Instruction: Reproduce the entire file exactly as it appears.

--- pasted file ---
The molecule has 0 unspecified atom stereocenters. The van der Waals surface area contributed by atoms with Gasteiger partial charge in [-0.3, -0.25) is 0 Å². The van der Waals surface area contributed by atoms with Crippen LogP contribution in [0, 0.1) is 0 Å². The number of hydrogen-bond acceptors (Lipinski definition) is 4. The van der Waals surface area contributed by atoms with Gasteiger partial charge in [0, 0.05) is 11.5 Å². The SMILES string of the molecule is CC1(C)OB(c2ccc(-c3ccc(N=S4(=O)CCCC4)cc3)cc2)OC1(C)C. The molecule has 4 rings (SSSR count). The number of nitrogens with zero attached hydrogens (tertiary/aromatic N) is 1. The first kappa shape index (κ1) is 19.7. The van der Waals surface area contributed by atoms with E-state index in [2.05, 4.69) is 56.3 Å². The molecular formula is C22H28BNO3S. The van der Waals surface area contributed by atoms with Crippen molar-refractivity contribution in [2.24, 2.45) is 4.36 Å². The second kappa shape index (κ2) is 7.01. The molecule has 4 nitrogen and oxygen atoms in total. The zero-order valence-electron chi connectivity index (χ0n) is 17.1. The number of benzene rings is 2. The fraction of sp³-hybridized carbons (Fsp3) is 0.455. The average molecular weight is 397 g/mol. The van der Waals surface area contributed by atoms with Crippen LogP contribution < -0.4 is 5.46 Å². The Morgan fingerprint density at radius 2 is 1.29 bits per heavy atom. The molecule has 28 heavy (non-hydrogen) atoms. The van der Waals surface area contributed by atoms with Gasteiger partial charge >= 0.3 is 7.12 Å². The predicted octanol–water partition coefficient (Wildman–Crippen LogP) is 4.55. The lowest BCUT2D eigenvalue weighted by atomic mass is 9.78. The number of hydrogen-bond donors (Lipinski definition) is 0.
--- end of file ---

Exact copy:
The molecule has 0 unspecified atom stereocenters. The van der Waals surface area contributed by atoms with Gasteiger partial charge in [-0.3, -0.25) is 0 Å². The van der Waals surface area contributed by atoms with Crippen LogP contribution in [0, 0.1) is 0 Å². The number of hydrogen-bond acceptors (Lipinski definition) is 4. The van der Waals surface area contributed by atoms with Gasteiger partial charge in [0, 0.05) is 11.5 Å². The SMILES string of the molecule is CC1(C)OB(c2ccc(-c3ccc(N=S4(=O)CCCC4)cc3)cc2)OC1(C)C. The molecule has 4 rings (SSSR count). The number of nitrogens with zero attached hydrogens (tertiary/aromatic N) is 1. The first kappa shape index (κ1) is 19.7. The van der Waals surface area contributed by atoms with E-state index in [2.05, 4.69) is 56.3 Å². The molecular formula is C22H28BNO3S. The van der Waals surface area contributed by atoms with Crippen molar-refractivity contribution in [2.24, 2.45) is 4.36 Å². The second kappa shape index (κ2) is 7.01. The molecule has 4 nitrogen and oxygen atoms in total. The zero-order valence-electron chi connectivity index (χ0n) is 17.1. The number of benzene rings is 2. The fraction of sp³-hybridized carbons (Fsp3) is 0.455. The average molecular weight is 397 g/mol. The van der Waals surface area contributed by atoms with Crippen LogP contribution < -0.4 is 5.46 Å². The Morgan fingerprint density at radius 2 is 1.29 bits per heavy atom. The molecule has 28 heavy (non-hydrogen) atoms. The van der Waals surface area contributed by atoms with Gasteiger partial charge >= 0.3 is 7.12 Å². The predicted octanol–water partition coefficient (Wildman–Crippen LogP) is 4.55. The lowest BCUT2D eigenvalue weighted by atomic mass is 9.78. The number of hydrogen-bond donors (Lipinski definition) is 0.